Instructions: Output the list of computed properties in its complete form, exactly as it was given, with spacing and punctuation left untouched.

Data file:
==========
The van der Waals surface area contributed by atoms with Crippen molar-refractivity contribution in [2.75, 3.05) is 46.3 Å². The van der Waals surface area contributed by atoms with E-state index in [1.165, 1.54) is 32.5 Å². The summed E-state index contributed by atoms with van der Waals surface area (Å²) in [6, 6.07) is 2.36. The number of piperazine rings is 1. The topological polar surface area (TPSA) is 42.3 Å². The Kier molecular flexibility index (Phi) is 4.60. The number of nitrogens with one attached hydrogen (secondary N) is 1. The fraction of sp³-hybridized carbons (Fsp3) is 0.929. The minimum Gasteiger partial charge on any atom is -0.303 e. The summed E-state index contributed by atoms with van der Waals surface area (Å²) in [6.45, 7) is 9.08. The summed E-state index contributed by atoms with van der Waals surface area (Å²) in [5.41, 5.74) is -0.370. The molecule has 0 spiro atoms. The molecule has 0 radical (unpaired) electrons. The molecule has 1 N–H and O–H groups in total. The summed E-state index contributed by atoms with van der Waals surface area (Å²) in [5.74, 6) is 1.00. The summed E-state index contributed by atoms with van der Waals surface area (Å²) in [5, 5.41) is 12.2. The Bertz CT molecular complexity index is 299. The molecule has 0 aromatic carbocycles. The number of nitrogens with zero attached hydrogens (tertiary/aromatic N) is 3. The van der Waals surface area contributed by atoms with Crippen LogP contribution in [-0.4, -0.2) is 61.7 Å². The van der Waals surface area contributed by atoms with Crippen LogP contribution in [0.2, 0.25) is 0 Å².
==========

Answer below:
The van der Waals surface area contributed by atoms with Crippen molar-refractivity contribution in [2.75, 3.05) is 46.3 Å². The van der Waals surface area contributed by atoms with E-state index in [1.165, 1.54) is 32.5 Å². The summed E-state index contributed by atoms with van der Waals surface area (Å²) in [6, 6.07) is 2.36. The number of piperazine rings is 1. The topological polar surface area (TPSA) is 42.3 Å². The Kier molecular flexibility index (Phi) is 4.60. The number of nitrogens with one attached hydrogen (secondary N) is 1. The fraction of sp³-hybridized carbons (Fsp3) is 0.929. The minimum Gasteiger partial charge on any atom is -0.303 e. The summed E-state index contributed by atoms with van der Waals surface area (Å²) in [6.45, 7) is 9.08. The summed E-state index contributed by atoms with van der Waals surface area (Å²) in [5.41, 5.74) is -0.370. The molecule has 0 spiro atoms. The molecule has 0 radical (unpaired) electrons. The molecule has 1 N–H and O–H groups in total. The summed E-state index contributed by atoms with van der Waals surface area (Å²) in [5.74, 6) is 1.00. The summed E-state index contributed by atoms with van der Waals surface area (Å²) in [5, 5.41) is 12.2. The Bertz CT molecular complexity index is 299. The molecule has 0 aromatic carbocycles. The number of nitrogens with zero attached hydrogens (tertiary/aromatic N) is 3. The van der Waals surface area contributed by atoms with Crippen LogP contribution in [-0.4, -0.2) is 61.7 Å². The van der Waals surface area contributed by atoms with Crippen LogP contribution in [0.2, 0.25) is 0 Å².